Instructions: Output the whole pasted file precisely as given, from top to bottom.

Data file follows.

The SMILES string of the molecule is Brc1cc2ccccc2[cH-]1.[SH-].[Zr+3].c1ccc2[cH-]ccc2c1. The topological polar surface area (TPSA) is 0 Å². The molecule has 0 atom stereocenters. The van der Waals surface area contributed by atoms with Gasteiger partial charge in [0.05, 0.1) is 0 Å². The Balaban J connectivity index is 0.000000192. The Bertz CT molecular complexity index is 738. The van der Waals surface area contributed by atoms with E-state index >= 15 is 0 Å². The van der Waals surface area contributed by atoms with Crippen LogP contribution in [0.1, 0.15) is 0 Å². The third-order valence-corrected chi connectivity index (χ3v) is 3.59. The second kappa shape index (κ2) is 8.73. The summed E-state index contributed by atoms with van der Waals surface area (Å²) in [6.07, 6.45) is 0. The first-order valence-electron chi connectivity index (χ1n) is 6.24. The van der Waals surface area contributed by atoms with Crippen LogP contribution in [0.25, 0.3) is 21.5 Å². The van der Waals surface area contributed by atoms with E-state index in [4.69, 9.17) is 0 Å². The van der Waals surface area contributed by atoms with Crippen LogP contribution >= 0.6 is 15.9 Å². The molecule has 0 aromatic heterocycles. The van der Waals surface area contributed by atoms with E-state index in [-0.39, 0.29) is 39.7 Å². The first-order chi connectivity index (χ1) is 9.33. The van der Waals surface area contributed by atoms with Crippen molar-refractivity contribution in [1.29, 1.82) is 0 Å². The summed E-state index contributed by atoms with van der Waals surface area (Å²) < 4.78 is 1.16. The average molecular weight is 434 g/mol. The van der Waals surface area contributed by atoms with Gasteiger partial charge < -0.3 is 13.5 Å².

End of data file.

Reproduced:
The SMILES string of the molecule is Brc1cc2ccccc2[cH-]1.[SH-].[Zr+3].c1ccc2[cH-]ccc2c1. The topological polar surface area (TPSA) is 0 Å². The molecule has 0 atom stereocenters. The van der Waals surface area contributed by atoms with Gasteiger partial charge in [0.05, 0.1) is 0 Å². The Balaban J connectivity index is 0.000000192. The Bertz CT molecular complexity index is 738. The van der Waals surface area contributed by atoms with E-state index >= 15 is 0 Å². The van der Waals surface area contributed by atoms with Crippen LogP contribution in [0.1, 0.15) is 0 Å². The third-order valence-corrected chi connectivity index (χ3v) is 3.59. The second kappa shape index (κ2) is 8.73. The summed E-state index contributed by atoms with van der Waals surface area (Å²) in [6.07, 6.45) is 0. The first-order valence-electron chi connectivity index (χ1n) is 6.24. The van der Waals surface area contributed by atoms with Crippen LogP contribution in [0.25, 0.3) is 21.5 Å². The van der Waals surface area contributed by atoms with E-state index in [4.69, 9.17) is 0 Å². The van der Waals surface area contributed by atoms with Crippen LogP contribution >= 0.6 is 15.9 Å². The molecule has 0 aromatic heterocycles. The van der Waals surface area contributed by atoms with E-state index in [-0.39, 0.29) is 39.7 Å². The first-order chi connectivity index (χ1) is 9.33. The van der Waals surface area contributed by atoms with Crippen molar-refractivity contribution in [1.29, 1.82) is 0 Å². The summed E-state index contributed by atoms with van der Waals surface area (Å²) < 4.78 is 1.16. The average molecular weight is 434 g/mol. The van der Waals surface area contributed by atoms with Gasteiger partial charge < -0.3 is 13.5 Å².